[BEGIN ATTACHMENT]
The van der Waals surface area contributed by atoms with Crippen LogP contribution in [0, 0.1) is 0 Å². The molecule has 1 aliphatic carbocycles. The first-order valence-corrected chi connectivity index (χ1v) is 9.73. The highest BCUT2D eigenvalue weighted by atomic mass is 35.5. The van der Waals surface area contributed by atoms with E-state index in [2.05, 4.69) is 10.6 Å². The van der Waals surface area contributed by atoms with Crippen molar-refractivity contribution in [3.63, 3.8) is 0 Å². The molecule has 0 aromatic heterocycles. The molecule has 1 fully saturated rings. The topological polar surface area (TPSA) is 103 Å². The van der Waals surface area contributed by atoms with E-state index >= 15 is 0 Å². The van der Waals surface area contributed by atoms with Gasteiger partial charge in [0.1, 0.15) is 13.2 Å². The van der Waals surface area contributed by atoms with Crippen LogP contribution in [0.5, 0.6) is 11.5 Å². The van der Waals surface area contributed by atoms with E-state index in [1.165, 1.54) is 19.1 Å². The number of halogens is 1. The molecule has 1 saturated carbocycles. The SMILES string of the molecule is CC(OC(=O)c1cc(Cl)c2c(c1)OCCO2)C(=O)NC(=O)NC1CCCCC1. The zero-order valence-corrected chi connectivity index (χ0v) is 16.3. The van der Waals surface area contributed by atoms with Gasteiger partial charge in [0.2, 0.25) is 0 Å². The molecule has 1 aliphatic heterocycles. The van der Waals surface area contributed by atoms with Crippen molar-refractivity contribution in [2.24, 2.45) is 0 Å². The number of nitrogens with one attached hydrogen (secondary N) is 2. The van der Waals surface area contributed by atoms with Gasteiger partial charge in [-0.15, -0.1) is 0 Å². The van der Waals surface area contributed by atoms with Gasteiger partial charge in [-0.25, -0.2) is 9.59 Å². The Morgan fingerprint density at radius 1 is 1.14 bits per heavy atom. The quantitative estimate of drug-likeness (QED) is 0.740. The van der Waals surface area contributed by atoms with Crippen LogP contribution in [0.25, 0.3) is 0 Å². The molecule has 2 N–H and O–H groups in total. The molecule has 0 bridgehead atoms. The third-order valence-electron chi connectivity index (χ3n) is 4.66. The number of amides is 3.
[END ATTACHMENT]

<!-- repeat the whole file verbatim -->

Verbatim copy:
The van der Waals surface area contributed by atoms with Crippen LogP contribution in [0, 0.1) is 0 Å². The molecule has 1 aliphatic carbocycles. The first-order valence-corrected chi connectivity index (χ1v) is 9.73. The highest BCUT2D eigenvalue weighted by atomic mass is 35.5. The van der Waals surface area contributed by atoms with E-state index in [2.05, 4.69) is 10.6 Å². The van der Waals surface area contributed by atoms with Crippen molar-refractivity contribution in [3.63, 3.8) is 0 Å². The molecule has 0 aromatic heterocycles. The molecule has 1 fully saturated rings. The topological polar surface area (TPSA) is 103 Å². The van der Waals surface area contributed by atoms with E-state index >= 15 is 0 Å². The van der Waals surface area contributed by atoms with Gasteiger partial charge in [0.1, 0.15) is 13.2 Å². The van der Waals surface area contributed by atoms with Crippen LogP contribution in [0.5, 0.6) is 11.5 Å². The van der Waals surface area contributed by atoms with E-state index in [1.165, 1.54) is 19.1 Å². The number of halogens is 1. The molecule has 1 saturated carbocycles. The SMILES string of the molecule is CC(OC(=O)c1cc(Cl)c2c(c1)OCCO2)C(=O)NC(=O)NC1CCCCC1. The zero-order valence-corrected chi connectivity index (χ0v) is 16.3. The van der Waals surface area contributed by atoms with Gasteiger partial charge in [0.2, 0.25) is 0 Å². The molecule has 1 aliphatic heterocycles. The van der Waals surface area contributed by atoms with Crippen molar-refractivity contribution in [2.24, 2.45) is 0 Å². The number of nitrogens with one attached hydrogen (secondary N) is 2. The van der Waals surface area contributed by atoms with Gasteiger partial charge in [-0.15, -0.1) is 0 Å². The van der Waals surface area contributed by atoms with Gasteiger partial charge in [-0.25, -0.2) is 9.59 Å². The Morgan fingerprint density at radius 1 is 1.14 bits per heavy atom. The quantitative estimate of drug-likeness (QED) is 0.740. The van der Waals surface area contributed by atoms with Crippen LogP contribution in [0.25, 0.3) is 0 Å². The molecule has 2 N–H and O–H groups in total. The molecule has 0 bridgehead atoms. The third-order valence-electron chi connectivity index (χ3n) is 4.66. The number of amides is 3.